Wednesday, July 09, 2008



Workshopping is where we explore some of your writing in which you use the techniques of literary journalism.
  • First, you need to complete the assignment on time.
  • Next, you bring to class on workshopping days an at least 10-graph representative selection of your work – enough copies for everyone.
  • You should include on your selection any questions you would like the class to consider or requests for any advice they might be able to give you.
  • It is incumbent on everyone to respond to those requests as best they can.
  • During the discussion the writer should take notes and remain silent except for answering questions “yes” or “no”.
  • Do not attempt to defend or offer explanations for anything.
  • Before the discussion, class members need to carefully read the selection. Mark it up with legible notes and suggestions in the margin. Also, answer the writer’s questions.
  • Also, avoid pointing to grammar, punctuation etc. problems. This is not the place for proofreading. It only dissipates our energies. But feel free to note such problems on the paper and point them out to the writer afterward.
  • Avoid general “I like” or “don’t like” comments, but be specific. Tell your team what you think is effective or not effective or might have been done better. Your advice should be concrete and explicit – but be kind.
  • For example, it is often better to couch your suggestions in the form of a question rather than as a command – that is: “maybe you could use a different word here” VS. “use a different word here.” You should understand you are not telling the writer what to do. You are making suggestions or giving advice.
  • And don’t be general in your criticism whether positive or negative. Point to specific words, sentences or passages that prompted your criticism.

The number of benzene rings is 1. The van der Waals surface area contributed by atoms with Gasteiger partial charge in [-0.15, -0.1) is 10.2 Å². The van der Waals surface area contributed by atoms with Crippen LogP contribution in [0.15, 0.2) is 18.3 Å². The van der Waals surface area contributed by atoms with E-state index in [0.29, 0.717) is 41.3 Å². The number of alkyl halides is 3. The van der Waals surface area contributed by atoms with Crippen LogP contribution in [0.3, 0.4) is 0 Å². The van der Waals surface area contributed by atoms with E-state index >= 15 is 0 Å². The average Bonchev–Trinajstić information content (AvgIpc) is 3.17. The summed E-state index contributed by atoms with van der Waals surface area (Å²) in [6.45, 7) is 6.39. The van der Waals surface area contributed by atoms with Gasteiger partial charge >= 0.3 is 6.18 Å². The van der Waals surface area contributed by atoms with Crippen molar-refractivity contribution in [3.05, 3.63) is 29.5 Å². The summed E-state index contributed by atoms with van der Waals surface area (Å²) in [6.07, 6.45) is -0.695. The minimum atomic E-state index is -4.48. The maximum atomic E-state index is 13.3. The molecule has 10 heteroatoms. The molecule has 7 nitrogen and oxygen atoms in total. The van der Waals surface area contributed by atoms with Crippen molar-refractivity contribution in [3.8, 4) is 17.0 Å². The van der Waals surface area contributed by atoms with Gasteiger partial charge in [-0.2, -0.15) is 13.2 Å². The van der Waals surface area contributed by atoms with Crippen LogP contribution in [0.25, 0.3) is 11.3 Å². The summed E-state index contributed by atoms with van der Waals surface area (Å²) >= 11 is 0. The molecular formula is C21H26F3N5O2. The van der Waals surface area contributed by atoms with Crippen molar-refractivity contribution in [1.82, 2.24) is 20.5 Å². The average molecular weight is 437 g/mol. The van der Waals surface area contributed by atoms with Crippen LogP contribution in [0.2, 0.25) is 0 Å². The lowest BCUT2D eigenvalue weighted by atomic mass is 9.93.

• You can also dig into your own emotive reaction to the story and tell how it affected you.
  • This is also the place to ask the writer questions, but still the writer cannot reply – only take notes – except for “yes” or “no”.
  • The writer should understand that he or she does not have to change anything based on the class critique.
  • At the end, the writer may briefly respond, but keep in mind our time constraints and that we need to move on to the next writer.

1. What was story paper about?
2. What literary techniques did the writer use and were they effective.
3. What was the point of view of story?
4. What worked well and why?
5. What did not work well and why?
6. What’s your favorite sentence or passage?
7. What needs work?
8. Where were you confused?
9. What did you want to hear more about?
10. What seemed out of place, too truncated, or went on for too long.
11. What do other people think about this criticism (or whatever)?
12. Did anyone else have an example of this from elsewhere in the story?

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